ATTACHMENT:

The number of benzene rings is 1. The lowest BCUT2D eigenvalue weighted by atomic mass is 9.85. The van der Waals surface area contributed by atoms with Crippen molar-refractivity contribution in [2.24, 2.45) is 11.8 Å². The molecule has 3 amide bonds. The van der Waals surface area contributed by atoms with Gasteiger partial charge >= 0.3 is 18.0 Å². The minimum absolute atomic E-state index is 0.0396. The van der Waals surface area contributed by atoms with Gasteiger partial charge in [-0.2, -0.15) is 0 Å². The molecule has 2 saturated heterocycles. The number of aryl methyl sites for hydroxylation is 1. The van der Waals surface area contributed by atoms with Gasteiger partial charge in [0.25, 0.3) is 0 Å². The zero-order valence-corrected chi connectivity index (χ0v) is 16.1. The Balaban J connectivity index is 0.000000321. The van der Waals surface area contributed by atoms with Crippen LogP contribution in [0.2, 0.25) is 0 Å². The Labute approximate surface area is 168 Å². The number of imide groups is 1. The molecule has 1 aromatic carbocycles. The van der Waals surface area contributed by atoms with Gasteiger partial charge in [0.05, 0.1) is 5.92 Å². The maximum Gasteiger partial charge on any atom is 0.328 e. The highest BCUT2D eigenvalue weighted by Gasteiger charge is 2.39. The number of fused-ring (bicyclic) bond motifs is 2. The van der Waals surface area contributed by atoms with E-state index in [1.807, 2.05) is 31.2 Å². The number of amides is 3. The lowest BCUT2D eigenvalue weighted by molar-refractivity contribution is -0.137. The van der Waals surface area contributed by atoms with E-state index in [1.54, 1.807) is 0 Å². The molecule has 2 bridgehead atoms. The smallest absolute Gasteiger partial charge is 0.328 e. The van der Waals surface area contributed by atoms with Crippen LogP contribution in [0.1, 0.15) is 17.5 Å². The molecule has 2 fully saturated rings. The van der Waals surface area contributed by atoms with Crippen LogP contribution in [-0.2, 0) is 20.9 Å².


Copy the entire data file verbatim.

The number of benzene rings is 1. The lowest BCUT2D eigenvalue weighted by atomic mass is 9.85. The van der Waals surface area contributed by atoms with Crippen molar-refractivity contribution in [2.24, 2.45) is 11.8 Å². The molecule has 3 amide bonds. The van der Waals surface area contributed by atoms with Gasteiger partial charge >= 0.3 is 18.0 Å². The minimum absolute atomic E-state index is 0.0396. The van der Waals surface area contributed by atoms with Gasteiger partial charge in [-0.2, -0.15) is 0 Å². The molecule has 2 saturated heterocycles. The number of aryl methyl sites for hydroxylation is 1. The van der Waals surface area contributed by atoms with Gasteiger partial charge in [0.25, 0.3) is 0 Å². The zero-order valence-corrected chi connectivity index (χ0v) is 16.1. The Balaban J connectivity index is 0.000000321. The van der Waals surface area contributed by atoms with Crippen LogP contribution in [0.2, 0.25) is 0 Å². The Labute approximate surface area is 168 Å². The number of imide groups is 1. The molecule has 1 aromatic carbocycles. The van der Waals surface area contributed by atoms with Gasteiger partial charge in [0.05, 0.1) is 5.92 Å². The maximum Gasteiger partial charge on any atom is 0.328 e. The highest BCUT2D eigenvalue weighted by Gasteiger charge is 2.39. The number of fused-ring (bicyclic) bond motifs is 2. The van der Waals surface area contributed by atoms with E-state index in [1.807, 2.05) is 31.2 Å². The number of amides is 3. The lowest BCUT2D eigenvalue weighted by molar-refractivity contribution is -0.137. The van der Waals surface area contributed by atoms with E-state index in [1.54, 1.807) is 0 Å². The molecule has 2 bridgehead atoms. The smallest absolute Gasteiger partial charge is 0.328 e. The van der Waals surface area contributed by atoms with Crippen LogP contribution in [0.1, 0.15) is 17.5 Å². The molecule has 2 fully saturated rings. The van der Waals surface area contributed by atoms with Crippen LogP contribution in [-0.2, 0) is 20.9 Å².